Thursday, August 18, 2016

Rough Riders On Mars! - Chapter 20 – Our Goal Is In Sight

Chapter 20 – Our Goal Is In Sight

We were propelled forward by the engines of our fine ship. After we had been travelling a few hours, Chronto spotted a plume of dust rising on the horizon.

“They are about 25 batu ahead.” He said. “They appear to be heading for the Palamnus.”

“What is the Palamnus?” I asked.

“The Palamnus is a group of low hills where water can be found.” Chronto said. “There is a village there, one of the few permanent settlements in this desert region.”

“Will the inhabitants be friendly toward us?” I asked.

“That depends on who else it there.” Chronto said. “I suspect some of Jordak’s followers will be meeting him there, which will mean trouble for us.”

I had Professor Edgren call Kumlik over.

“How much sooner can we get to Palamnus than Jordak?” I asked the pilot.

“At the rate Jordak is travelling, he will reach the town tomorrow evening.” He said. “We can arrive there in the morning by using our engines all night, however navigation will be difficult.”

“We must get there in time to scout the situation and set a trap for Jordak.” I said. “We will also need time to engage and defeat the locals, if necessary. I addition, we must stay out of sight of Jordak’s column.”

“Very well, it shall be done.” Kumlik replied.

We dropped down to 50 feet and altered our course slightly. We were passing to the right of Jordak’s column, staying below the horizon. This kept us from Jordak’s view and out of sight of anyone travelling along the Scamander canal. Chronto and Private Fandru continued tracking the faint dust cloud raised by Jordak’s passage. As night fell, a last look showed us overtaking the bandit’s retinue.

Once we were cloaked in darkness, we rose to about 200 feet above the surface. Behind us a small light identified Jordak’s camp. At this point, we could only hope that Miss Linton was unharmed. For my part, I had to focus on our plans for her rescue. Ahead of us were the lights of the village of Palamnus, though we were still several hours away. I called the pilot over.

“Will we be there before dawn?” I asked through Professor Edgren.

“Indeed,” he replied, “we will be there before the sun rises.”

“We will need a place to hide the ship that is close to the town.” I said.

Kumlik said “there is valley between Jordak and Palamnus that we can land in. It will be convenient for both parts of our quest.”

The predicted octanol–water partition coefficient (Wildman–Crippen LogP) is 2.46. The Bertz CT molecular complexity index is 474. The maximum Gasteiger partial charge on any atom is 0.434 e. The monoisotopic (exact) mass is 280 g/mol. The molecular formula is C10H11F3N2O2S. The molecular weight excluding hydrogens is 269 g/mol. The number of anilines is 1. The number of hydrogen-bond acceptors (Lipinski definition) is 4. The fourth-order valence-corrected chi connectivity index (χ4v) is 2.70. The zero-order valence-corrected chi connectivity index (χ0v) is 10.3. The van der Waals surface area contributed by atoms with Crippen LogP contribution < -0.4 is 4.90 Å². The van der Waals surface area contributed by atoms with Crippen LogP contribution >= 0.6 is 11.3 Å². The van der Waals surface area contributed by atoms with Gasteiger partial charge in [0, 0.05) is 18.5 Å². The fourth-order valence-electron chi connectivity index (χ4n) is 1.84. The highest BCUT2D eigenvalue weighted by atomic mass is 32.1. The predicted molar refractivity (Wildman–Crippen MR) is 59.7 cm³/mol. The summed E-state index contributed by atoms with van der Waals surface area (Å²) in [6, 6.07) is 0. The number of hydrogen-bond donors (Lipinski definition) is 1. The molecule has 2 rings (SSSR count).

“Bully!” I replied. “Make it so. Now, Chronto, we must make plans to seize control of Palamnus if they do not cooperate.”

Chronto and I went into the cabin to discuss our situation. Kumlik’s charts were very helpful. They showed that the Palamnus was a series of parallel hills running for a couple of miles northeast from the Scamander canal. The hills are bisected by a trough through which a path leads to the town. We suspected that Jordak and his men would come along that path.

It was decided that we would land north of the road. From there, I would take Chronto’s company and a platoon of my men to scout out Palamnus. If necessary, we would engage any hostiles and take control of the town. The rest of my men would man the heights overlooking the desert plain. From there they could watch the approach of Jordak and his men. It was my hope that we would have control of the town before Jordak arrived and we could take him inside the town. I felt an engagement in the open would be too dangerous for Miss Linton.

With our plans made, we prepared our equipment and waited to reach our destination. As we proceeded, the light from Jordak’s camp got smaller while the lights from Palamnus brightened. After some hours, we turned northeastward and lowered our altitude.

We are moving to the north end of the hills.” Chronto said. “Once we reach the end, we will turn around and proceed down the valley between the first and second rises.”

“What do you suppose will be waiting for us in Palamnus?” I asked.

“I cannot say.” Chronto said. “I would expect one maybe two Fuko of Jordak's followers.”

“Good,” I said. “If we can take them by surprise, then we have a good chance of rooting them out of the town before Jordak is too close.”